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7 Health Benefits Of Black Cumin

Last updated June 10, 2016

Nigella sativa is a flowering plant, native to south and southwest Asia. The plant has various names including, fennel flower, nutmeg flower, black caraway, Roman coriander, and black cumin. People should note that this spice should not be confused with another plant also named black cumin with the Latin name of Bunium bulbocastanum.


Nigella sativa is a flowering plant, native to south and southwest Asia. The plant has various names including, fennel flower, nutmeg flower, black caraway, Roman coriander, and black cumin. People should note that this spice should not be confused with another plant also named black cumin with the Latin name of Bunium bulbocastanum. The flowers of Nigella sativa are delicate and usually colored pale blue and white, with five to ten petals. Nigella sativa has a strong bitter taste and smell and is widely used primarily in confectionery and liquors.

Here are the 7 health benefits of black cumin.

1.     Black cumin helps individuals with asthma.

A study published in Fundamental & Clinical Pharmacology in 2007 suggested that Nigella sativa may help ease symptoms of asthma. The researchers had 29 adults with asthma took either a placebo or a Nigella sativa extract daily for three months. The results showed that individuals treated with Nigella sativa had significantly greater improvements in the occurrence and severity of asthma symptoms.

2.     Black cumin may help people with high blood pressure.

Research published in Fundamental & Clinical Pharmacology in 2008 concluded that Nigella sativa might help individuals keep their blood pressure in check, decreasing they risk for hypertension. Patients with mild hypertension had a greater reduction in blood pressure, compared to those assigned to a placebo supplement, after eight weeks of twice-daily treatment with the Nigella sativa extract.

3.     Black cumin may help prevent pancreatic cancer.

A study published in HPB reported that Nigella sativa might help hinder the development of pancreatic cancer. The researchers found that an essential component in Nigella sativa called thymoquinone significantly reduced levels of inflammatory inducing compounds found in pancreatic tumors.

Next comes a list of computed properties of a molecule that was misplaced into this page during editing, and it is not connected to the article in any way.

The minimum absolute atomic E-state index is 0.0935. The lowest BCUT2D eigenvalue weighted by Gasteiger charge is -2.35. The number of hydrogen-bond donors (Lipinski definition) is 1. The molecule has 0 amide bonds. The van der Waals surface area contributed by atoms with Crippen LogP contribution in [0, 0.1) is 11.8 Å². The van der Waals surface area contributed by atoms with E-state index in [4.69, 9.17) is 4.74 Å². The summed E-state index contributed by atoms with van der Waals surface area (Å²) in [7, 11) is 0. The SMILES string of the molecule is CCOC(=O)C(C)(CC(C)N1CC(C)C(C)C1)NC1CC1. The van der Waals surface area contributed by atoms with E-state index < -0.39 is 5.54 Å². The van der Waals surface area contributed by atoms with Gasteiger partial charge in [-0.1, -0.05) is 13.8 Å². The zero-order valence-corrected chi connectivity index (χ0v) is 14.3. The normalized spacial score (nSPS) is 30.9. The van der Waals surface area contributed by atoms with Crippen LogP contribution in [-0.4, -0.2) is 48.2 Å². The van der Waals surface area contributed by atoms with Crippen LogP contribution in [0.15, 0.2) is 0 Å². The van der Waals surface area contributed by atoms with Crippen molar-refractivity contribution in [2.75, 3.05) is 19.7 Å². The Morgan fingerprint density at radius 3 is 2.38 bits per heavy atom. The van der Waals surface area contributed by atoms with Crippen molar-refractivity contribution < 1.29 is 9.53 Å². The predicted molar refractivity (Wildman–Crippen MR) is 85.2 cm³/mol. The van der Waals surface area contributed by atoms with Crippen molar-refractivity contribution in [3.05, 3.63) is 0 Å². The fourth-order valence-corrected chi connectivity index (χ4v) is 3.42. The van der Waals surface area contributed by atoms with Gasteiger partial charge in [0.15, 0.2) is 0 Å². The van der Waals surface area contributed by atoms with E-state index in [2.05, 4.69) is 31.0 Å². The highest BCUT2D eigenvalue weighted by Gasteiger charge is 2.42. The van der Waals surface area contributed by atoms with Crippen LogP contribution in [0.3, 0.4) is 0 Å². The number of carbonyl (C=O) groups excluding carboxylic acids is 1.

4.     Black cumin may help people with allergic reactions.

Allergic rhinitis (inflammation of the nose) is the most common chronic and allergic disease, especially in children. A study published in theJournal of Ethnopharmacology reported that Nigella sativa possesses anti-allergic effects and “should be considered for treating allergic rhinitis when the effects of other antiallergic drugs need to be avoided.”

5.     Black cumin may help individuals with type 2 diabetes.

Nigella sativa has the potential to be used for type 2 diabetic patients to reduce insulin resistance and blood sugar levels.

6.     Black cumin may help individuals for better memory.

A study in 2013 recruited 40 elderly volunteers and divided them randomly into two groups of 20. The two groups were given either 500 mg Nigella sativa capsule twice daily for nine weeks or a placebo. All the volunteers were assessed for cognitive improvement and safety profile twice before treatment and after nine weeks. Individuals who took the Nigella sativa supplement scored better on each of the tests, suggesting the role in enhancing memory, attention, and cognition Nigella sativa has.

7.     Black cumin possesses benefits for women in menopause.

A study in 2013 suggested that Nigella sativa could maintain a protective effect by improving lipid profile of total cholesterol (TC), triglycerides (TG), low-density lipoprotein cholesterol (LDL-C), and high-density lipoprotein cholesterol (HDL-C) and blood glucose, which are at higher risk to be elevated during the menopausal period.

Additional Resources:

  1. Boskabady, M. H., Javan, H., Sajady, M., & Rakhshandeh, H. (2007). The possible prophylactic effect of Nigella sativa seed extract in asthmatic patients. Fundamental & clinical pharmacology21(5), 559-566.
  2. Dehkordi, F. R., & Kamkhah, A. F. (2008). Antihypertensive effect of Nigella sativa seed extract in patients with mild hypertension. Fundamental & clinical pharmacology22(4), 447-452.
  3. Chehl, N., Chipitsyna, G., Gong, Q., Yeo, C. J., & Arafat, H. A. (2009). Anti‐inflammatory effects of the Nigella sativa seed extract, thymoquinone, in pancreatic cancer cells. HPB11(5), 373-381.
  4. Sayeed, M. S. B., Asaduzzaman, M., Morshed, H., Hossain, M. M., Kadir, M. F., & Rahman, M. R. (2013). The effect of Nigella sativa Linn. seed on memory, attention and cognition in healthy human volunteers. Journal of ethnopharmacology148(3), 780-786.
  5. Ibrahim, R. M., Hamdan, N. S., Ismail, M., Saini, S. M., Rashid, S. N. A., Latiff, L. A., & Mahmud, R. (2014). Protective effects of Nigella sativa on metabolic syndrome in menopausal women. Advanced pharmaceutical bulletin4(1), 29.
  6. Bamosa, A. O., Kaatabi, H., Lebda, F. M., Elq, A. M. A., & Al-Sultan, A. (2010). Effect of Nigella sativa seeds on the glycemic control of patients with type 2 diabetes mellitus.
  7. Nikakhlagh, S., Rahim, F., Aryani, F. H. N., Syahpoush, A., Brougerdnya, M. G., & Saki, N. (2011). Herbal treatment of allergic rhinitis: the use of Nigella sativa. American journal of otolaryngology32(5), 402-407.

Reviewed and Approved by a member of the DoveMed Editorial Board
First uploaded: June 20, 2014
Last updated: June 10, 2016

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